But much work remains ahead of us. In particular, the FDA is taking part in two multi-agency efforts to give our bioterrorism counter-measures greater scientific depth and geographic distribution. Thanks to the leadership of Undersecretary Murano, we've joined the Food Safety and Inspection Service and several other federal agencies in laying the groundwork for PrepNet, a network focused on the prevention of -- and response to -- the introduction of microbial, chemical, radiological or physical contaminants into the food supply. And we are developing plans for a cooperative Field Laboratory Response Network that will upgrade our ability to quickly recognize and identify a terrorist attack on food.

Our efforts to improve food security have received strong support from the President, the Secretary of Health and Human Services, and Congress. Thanks to a supplemental appropriation of $153 million, we have been able to hire more than 800 new employees whose job will be to keep watch on imports and whatever other avenues our enemies might try to use to contaminate our food or tamper with other regulated products. But it is important to keep in mind that reducing risks to food security requires more than hiring inspectors. Even with the great expansion of FDA's presence in the nation's ports of entry, we will be able to inspect only a fraction of the 5.1 million food shipments that will be imported this year.

And that's why we need to find innovative ways to make our foods more secure without adding unnecessary costs. With this goal in mind, the President last June signed bipartisan legislation designed to give the FDA greater control over food in general, and imported food in particular. The Public Health Security and Bioterrorism Preparedness and Response Act of 2002 does not generally affect farms or restaurants, but it does address practically every firm, domestic and foreign, that's involved in getting food processed, packaged, and put on the market.

The law's cutting edge are four provisions whose requirements we are now in the process of fleshing out in soon-to-be-issued proposed regulations. This project is on the fast track, and I am committed to issuing the final rules by their statutory deadline. At the same time, I will allow as much time as possible for comments on the proposals, for their refinement, and for the necessary planning.

One of these regulations will require all facilities that manufacture, process, pack or hold food for consumption in the U.S. to register with the FDA by mid-December, 2003.

A second regulation will require importers to provide the FDA with a prior notice of food shipments that includes information about the shipment's contents and origin, as well as the anticipated port of entry.

A third regulation will obligate food businesses to maintain records to enable us to determine where the food came from and who was its subsequent recipient, so that we can quickly trace any food contamination back to the source.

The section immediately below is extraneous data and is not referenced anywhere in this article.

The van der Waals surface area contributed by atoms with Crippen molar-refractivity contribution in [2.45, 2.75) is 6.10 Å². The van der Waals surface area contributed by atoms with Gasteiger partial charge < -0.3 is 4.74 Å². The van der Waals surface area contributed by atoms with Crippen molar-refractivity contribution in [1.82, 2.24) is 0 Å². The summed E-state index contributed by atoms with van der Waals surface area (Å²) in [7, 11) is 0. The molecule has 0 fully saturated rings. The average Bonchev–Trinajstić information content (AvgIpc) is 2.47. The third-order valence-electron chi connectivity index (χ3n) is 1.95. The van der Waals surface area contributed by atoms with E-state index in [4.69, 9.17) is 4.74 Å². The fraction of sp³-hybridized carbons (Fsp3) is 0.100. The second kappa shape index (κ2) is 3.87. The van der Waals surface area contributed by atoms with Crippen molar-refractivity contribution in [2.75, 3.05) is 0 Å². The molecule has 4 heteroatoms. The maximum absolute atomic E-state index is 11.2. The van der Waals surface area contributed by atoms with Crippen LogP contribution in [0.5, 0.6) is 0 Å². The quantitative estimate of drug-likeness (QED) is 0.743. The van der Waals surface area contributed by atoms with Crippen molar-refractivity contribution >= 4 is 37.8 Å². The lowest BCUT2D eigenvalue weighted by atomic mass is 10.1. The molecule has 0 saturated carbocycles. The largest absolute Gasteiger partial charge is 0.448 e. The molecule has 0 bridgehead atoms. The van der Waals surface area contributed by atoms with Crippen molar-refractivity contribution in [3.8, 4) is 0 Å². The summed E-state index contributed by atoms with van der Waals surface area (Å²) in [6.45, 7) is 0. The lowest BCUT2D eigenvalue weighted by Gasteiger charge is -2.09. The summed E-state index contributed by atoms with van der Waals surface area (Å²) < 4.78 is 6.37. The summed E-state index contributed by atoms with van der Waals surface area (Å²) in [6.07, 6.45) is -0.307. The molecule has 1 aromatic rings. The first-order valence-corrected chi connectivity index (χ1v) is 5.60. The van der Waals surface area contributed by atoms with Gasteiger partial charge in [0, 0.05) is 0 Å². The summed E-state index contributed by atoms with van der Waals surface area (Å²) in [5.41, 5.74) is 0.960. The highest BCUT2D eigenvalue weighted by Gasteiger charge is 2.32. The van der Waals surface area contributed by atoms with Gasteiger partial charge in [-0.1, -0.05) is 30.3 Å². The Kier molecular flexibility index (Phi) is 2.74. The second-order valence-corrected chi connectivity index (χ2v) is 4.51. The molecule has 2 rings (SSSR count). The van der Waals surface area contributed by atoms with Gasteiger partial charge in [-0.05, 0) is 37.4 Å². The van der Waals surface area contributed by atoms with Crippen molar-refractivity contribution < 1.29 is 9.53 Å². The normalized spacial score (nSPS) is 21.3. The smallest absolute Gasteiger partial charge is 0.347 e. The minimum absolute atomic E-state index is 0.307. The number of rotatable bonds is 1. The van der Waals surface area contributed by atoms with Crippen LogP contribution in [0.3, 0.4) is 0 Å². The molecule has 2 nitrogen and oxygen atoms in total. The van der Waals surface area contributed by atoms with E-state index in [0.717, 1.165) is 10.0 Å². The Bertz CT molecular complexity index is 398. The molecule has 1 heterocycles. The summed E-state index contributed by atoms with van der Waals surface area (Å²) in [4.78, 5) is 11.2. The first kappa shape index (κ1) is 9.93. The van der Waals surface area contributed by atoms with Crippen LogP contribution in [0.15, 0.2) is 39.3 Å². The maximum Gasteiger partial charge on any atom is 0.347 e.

The fourth regulation authorizes the FDA to order the detention of food on the basis of credible evidence or information that it poses a serious health threat to humans or animals.

In finalizing and implementing these regulations, we intend to work with all affected parties to find the most effective, and least costly, ways of addressing significant risks to the security of our food supply. I look forward to your comments and suggestions as we tackle this critical new challenge next year.

There are several other issues in the food arena that are very much at the center of our attention. One of them is ensuring the safety of genetically modified feed and foods, and strengthening the public's confidence in these new products. Genetically engineered crops are increasingly common: field tests of new plants in the U.S. have increased more than eight-fold in the last eight years, and bioengineered crops are now grown on 130 million acres world-wide. The public's concern about these food products is also strong, as was recently illustrated by the media coverage of the commingling of small amounts of bioengineered corn with soybeans that had been intended for consumption.

This incident, which involved corn modified to express pharmaceutical proteins, was handled quickly and effectively. When it was discovered that some leaves and stalks of the experimental corn had been mixed with 500,000 bushels of soybeans, the FDA, USDA, and the State of Nebraska made sure that the entire lot was secured in a warehouse, and ProdiGene, the firm that had modified the corn, agreed to buy back and destroy the entire affected lot. None of it entered the human or animal food supply.

The pharmaceutical material in the ProdiGene corn was being studied under an Investigational New Drug application, a process by which the FDA makes sure that the safety and effectiveness of each new drug is tested in properly designed and conducted trials. But this is only one of several ways in which we are ensuring the safety of genetically engineered plants.

In the last ten years, the FDA has evaluated more than 50 new varieties of bioengineered plants that had been submitted to our agency by their developers. The basis of this cooperation was an FDA policy, supported by the industry, of voluntary consultation before the biorengineered products are marketed. To help expand similar protections beyond the U.S. borders, FDA's scientists have worked with the Codex Alimentarius Commission of the World Health Organization/Food and Agriculture Organization (WHO/FAO) to draft guidelines for the assessment of safety of foods derived from rDNA plants. And to get the best outside advice on food biotechnology issues, the FDA has established a new Food Biotechnology Subcommittee of its Food Advisory Committee.